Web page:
Dr Toby Lowe from the Centre for Knowledge, Innovation, Technology and Enterprise (Newcastle University Business School) presents his Idea for an Incoming Government: make public services more effective. He urges us to move away from a ‘Payment by Results’ approach, and suggests alternatives that would cope better with the messiness of the problems we face in our society.
What is the problem?
Governments have attempted to make public services more accountable for producing desirable social outcomes. From reducing reoffending to helping the long-term unemployed to find work increasing numbers of programmes are commissioned using a ‘Payment by Results’ approach (PbR).
The rationale behind seems compelling – we should only pay for work undertaken that is effective in solving the problems that society has identified. Unfortunately, the evidence suggests that PbR creates a paradox – programmes commissioned on this basis produce worse results, particularly for those with the most complex needs.
There are two reasons why this is the case:
Firstly, real life is complex and messy. But PbR programmes need life to be simple and measurable. They require that desired ‘outcomes’ can be easily measured – because payments are triggered by these measures. Unfortunately, the complex social issues which social interventions most often deal with are frequently those that are most difficult to measure. Take, for example, tackling obesity. Body Mass Index (BMI) is the measure that is most frequently used to measure obesity. It is used a measure of obesity because it is easy to measure: it is a simple measure of weight in proportion to height. Anyone with a BMI of more than 25 is overweight. Anyone with a BMI of more than 30 is obese.
Unfortunately, real obesity is much more complicated than that. BMI doesn’t effectively measure obesity for children, individuals with different body shapes, with different exercise regimes, and with certain medical conditions. According to BMI measures, this woman, Anita Albrecht, who is a personal trainer, is very overweight, and is only one BMI point short of being clinically obese.
So what happens if you use what is measurable as mechanisms to pay by results? You end up wasting time and money targeting obesity programmes on people like Anita – because that’s what simple targets, which are abstracted from the intrinsic messiness and complexity of life make people do.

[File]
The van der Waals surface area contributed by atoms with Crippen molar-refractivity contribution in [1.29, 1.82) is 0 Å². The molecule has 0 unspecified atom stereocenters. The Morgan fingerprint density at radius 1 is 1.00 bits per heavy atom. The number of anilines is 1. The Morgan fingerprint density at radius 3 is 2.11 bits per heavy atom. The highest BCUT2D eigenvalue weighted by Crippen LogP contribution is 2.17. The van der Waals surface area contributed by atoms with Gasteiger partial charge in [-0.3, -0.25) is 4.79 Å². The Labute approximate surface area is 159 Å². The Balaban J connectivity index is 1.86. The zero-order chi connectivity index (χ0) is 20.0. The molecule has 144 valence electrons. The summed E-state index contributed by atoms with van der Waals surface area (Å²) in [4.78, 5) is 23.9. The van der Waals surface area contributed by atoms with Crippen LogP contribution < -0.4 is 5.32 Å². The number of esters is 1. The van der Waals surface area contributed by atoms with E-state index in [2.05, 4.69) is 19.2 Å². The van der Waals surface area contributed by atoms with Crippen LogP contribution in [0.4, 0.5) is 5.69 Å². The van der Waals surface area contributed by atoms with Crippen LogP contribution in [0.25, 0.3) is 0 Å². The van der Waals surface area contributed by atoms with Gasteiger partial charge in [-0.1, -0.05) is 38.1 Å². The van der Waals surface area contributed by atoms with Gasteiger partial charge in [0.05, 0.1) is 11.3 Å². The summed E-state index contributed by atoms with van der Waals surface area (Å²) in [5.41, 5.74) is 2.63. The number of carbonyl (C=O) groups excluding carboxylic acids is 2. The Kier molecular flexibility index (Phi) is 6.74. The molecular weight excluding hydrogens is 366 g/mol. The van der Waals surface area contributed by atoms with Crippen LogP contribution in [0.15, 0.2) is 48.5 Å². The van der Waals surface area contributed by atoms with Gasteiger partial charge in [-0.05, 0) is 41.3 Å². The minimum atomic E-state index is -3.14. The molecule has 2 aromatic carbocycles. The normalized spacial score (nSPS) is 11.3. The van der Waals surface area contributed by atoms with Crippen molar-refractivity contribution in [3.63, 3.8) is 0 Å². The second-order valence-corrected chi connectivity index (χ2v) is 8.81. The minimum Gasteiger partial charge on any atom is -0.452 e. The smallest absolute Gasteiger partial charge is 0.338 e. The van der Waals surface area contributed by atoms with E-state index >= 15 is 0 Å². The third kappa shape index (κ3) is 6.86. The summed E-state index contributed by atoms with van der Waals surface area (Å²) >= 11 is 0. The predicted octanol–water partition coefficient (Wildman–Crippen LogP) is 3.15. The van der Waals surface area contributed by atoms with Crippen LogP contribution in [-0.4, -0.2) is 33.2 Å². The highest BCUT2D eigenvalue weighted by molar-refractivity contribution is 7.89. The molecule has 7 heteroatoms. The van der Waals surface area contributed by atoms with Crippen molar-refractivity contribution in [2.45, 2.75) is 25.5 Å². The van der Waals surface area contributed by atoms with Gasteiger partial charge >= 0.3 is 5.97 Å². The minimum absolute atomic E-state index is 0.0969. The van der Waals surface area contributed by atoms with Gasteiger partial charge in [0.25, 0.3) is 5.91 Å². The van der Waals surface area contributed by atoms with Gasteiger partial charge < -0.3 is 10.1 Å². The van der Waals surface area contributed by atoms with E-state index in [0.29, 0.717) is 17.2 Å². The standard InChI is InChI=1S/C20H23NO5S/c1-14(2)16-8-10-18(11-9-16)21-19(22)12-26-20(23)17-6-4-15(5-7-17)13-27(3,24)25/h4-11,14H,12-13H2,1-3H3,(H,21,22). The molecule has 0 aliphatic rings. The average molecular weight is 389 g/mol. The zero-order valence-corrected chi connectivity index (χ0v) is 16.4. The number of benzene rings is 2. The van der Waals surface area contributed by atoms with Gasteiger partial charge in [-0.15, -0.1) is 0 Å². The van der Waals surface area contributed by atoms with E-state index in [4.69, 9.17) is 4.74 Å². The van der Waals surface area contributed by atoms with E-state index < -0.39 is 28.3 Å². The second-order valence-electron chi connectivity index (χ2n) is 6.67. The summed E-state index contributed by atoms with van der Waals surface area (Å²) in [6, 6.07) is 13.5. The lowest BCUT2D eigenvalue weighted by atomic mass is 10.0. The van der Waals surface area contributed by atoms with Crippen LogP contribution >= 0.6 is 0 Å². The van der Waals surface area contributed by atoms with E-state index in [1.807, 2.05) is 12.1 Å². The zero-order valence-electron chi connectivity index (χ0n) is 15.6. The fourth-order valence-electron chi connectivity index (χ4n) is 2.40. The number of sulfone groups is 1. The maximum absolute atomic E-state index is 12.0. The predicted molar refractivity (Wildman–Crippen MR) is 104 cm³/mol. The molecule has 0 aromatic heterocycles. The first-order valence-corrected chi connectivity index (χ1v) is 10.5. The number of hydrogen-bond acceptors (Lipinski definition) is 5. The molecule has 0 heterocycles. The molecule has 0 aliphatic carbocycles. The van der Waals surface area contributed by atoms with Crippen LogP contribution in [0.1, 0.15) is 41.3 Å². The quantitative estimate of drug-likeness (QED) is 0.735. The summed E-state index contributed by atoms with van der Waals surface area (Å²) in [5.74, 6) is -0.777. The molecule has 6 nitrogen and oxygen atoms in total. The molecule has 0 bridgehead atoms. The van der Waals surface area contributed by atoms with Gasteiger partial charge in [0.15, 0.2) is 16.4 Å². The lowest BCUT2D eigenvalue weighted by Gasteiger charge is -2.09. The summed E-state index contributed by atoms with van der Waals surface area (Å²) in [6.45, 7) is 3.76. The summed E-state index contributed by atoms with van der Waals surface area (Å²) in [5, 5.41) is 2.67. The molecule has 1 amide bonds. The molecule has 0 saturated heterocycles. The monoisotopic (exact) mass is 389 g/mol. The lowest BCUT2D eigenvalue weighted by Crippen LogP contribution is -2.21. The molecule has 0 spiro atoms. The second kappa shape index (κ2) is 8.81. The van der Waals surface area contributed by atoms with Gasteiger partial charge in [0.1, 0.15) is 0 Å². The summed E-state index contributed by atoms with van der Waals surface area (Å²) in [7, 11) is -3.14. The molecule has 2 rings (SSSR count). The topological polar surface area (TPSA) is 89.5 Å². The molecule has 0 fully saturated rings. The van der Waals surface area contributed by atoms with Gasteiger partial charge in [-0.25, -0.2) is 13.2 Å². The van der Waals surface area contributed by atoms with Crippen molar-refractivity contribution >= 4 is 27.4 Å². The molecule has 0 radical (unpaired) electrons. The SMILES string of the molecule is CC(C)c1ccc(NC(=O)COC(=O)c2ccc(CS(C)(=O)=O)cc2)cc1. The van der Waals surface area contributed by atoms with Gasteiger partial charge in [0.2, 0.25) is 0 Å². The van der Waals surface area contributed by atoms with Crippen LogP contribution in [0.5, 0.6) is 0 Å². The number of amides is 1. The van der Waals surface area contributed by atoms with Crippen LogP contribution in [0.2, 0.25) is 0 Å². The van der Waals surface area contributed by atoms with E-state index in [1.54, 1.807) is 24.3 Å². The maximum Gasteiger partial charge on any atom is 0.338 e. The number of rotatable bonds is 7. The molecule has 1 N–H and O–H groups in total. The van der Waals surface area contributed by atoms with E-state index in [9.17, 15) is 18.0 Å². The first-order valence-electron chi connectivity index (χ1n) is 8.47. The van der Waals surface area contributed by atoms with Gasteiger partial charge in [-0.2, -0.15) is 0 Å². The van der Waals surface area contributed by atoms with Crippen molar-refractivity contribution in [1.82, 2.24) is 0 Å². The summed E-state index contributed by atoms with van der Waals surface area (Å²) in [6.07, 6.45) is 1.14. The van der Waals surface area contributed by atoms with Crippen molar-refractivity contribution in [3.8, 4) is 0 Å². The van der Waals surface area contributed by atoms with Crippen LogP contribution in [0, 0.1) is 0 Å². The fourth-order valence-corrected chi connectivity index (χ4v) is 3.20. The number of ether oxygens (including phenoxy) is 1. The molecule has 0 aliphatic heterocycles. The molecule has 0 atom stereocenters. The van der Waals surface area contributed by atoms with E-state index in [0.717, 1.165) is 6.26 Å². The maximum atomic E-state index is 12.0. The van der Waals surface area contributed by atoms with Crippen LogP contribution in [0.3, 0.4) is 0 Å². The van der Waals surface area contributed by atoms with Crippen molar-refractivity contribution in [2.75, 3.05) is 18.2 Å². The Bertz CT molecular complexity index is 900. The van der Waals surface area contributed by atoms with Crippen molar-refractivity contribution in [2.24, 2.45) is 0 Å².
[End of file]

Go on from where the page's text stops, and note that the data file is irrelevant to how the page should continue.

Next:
The second reason that PbR makes it more difficult to create good outcomes is that they work on very simple cause and effect logic: if you are going to pay a person or organisation for producing a result, then you need to know that it was that person or that organisation which did it. How else do you know who to pay?
Unfortunately, the messiness of real life gets in the way once more. Real outcomes are emergent properties of complex systems. Look at the complex system which lies behind obesity as an issue:
This is the reality of what causes obesity. If you pay an organisation to undertake obesity activity, they can only influence a small part of this system. Whether people actually end up obese or not is the result of the interaction of a hundred other factors.
If you pay people or organisations on the basis of whether they achieve particular results, you are asking them to be accountable for things they don’t control. As a result, they learn to manage what they can control – which is the production of data. This is the evidence about what people do: They reclassify what counts as success (for example, counting trolleys as beds in hospitals in order to meet waiting time targets). They only work on clients who they know will provide the desired results, and they ignore the more difficult clients. They ‘teach to the test’ – only doing things which relate to what is measured, ignoring people’s needs that don’t fit into the simple measurement framework. And if all else fails, they simply make up data.
They do this because Payment by Results is nothing of the sort. Payment by Results should really be called ‘Payment for Data Production’. It changes the purpose of people’s job from helping those in need to producing the data which gets them paid.
All this is an enormous waste of resources. We end up paying huge fees to organisations who can play the data production game well, rather than those who are good at helping people. We waste resources paying organisations not to help those most in need.
The evidence is clear. If you want to achieve good outcomes, don’t pay by results. Evidence shows that these alternative approaches are successful:
1) Use systems thinking and invest in relationships. Design systems around people’s needs. Invest in organisations that build relationships with clients, and so who understand their needs authentically. Commission locally, so that the organisations have a connection with the people they serve.
2) Promote horizontal accountability. Make practitioners accountable to one another for the quality of their work. Create mechanisms for peer-based critical reflection, such as Learning Communities.
3) Create positive error cultures. Create cultures in which people talk honestly about uncertainty and mistakes – because this is how people learn and improve.